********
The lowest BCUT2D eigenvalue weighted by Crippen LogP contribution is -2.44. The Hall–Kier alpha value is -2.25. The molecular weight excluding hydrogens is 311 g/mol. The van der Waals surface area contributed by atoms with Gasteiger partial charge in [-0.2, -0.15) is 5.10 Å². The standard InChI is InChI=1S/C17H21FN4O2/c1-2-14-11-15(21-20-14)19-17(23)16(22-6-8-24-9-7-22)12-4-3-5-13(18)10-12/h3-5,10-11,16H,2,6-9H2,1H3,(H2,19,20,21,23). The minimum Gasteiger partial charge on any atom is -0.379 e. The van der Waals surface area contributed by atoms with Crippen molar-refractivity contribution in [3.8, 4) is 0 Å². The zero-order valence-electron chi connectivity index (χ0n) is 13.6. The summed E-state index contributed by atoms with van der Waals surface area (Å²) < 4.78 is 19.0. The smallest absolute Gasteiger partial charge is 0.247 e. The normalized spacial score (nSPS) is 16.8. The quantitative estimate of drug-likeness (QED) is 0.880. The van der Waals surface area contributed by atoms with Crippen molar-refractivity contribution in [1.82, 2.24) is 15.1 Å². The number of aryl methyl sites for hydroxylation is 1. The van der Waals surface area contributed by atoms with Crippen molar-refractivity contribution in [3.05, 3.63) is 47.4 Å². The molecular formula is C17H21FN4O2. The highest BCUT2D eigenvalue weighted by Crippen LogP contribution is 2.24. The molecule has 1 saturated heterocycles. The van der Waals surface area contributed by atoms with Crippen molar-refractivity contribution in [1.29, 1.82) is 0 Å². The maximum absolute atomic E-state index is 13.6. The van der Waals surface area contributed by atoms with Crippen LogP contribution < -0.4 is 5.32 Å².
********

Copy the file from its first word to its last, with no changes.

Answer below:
The lowest BCUT2D eigenvalue weighted by Crippen LogP contribution is -2.44. The Hall–Kier alpha value is -2.25. The molecular weight excluding hydrogens is 311 g/mol. The van der Waals surface area contributed by atoms with Gasteiger partial charge in [-0.2, -0.15) is 5.10 Å². The standard InChI is InChI=1S/C17H21FN4O2/c1-2-14-11-15(21-20-14)19-17(23)16(22-6-8-24-9-7-22)12-4-3-5-13(18)10-12/h3-5,10-11,16H,2,6-9H2,1H3,(H2,19,20,21,23). The minimum Gasteiger partial charge on any atom is -0.379 e. The van der Waals surface area contributed by atoms with Crippen molar-refractivity contribution in [3.8, 4) is 0 Å². The zero-order valence-electron chi connectivity index (χ0n) is 13.6. The summed E-state index contributed by atoms with van der Waals surface area (Å²) < 4.78 is 19.0. The smallest absolute Gasteiger partial charge is 0.247 e. The normalized spacial score (nSPS) is 16.8. The quantitative estimate of drug-likeness (QED) is 0.880. The van der Waals surface area contributed by atoms with Crippen molar-refractivity contribution in [1.82, 2.24) is 15.1 Å². The number of aryl methyl sites for hydroxylation is 1. The van der Waals surface area contributed by atoms with Crippen molar-refractivity contribution in [3.05, 3.63) is 47.4 Å². The molecular formula is C17H21FN4O2. The highest BCUT2D eigenvalue weighted by Crippen LogP contribution is 2.24. The molecule has 1 saturated heterocycles. The van der Waals surface area contributed by atoms with Crippen molar-refractivity contribution in [1.29, 1.82) is 0 Å². The maximum absolute atomic E-state index is 13.6. The van der Waals surface area contributed by atoms with Crippen LogP contribution < -0.4 is 5.32 Å².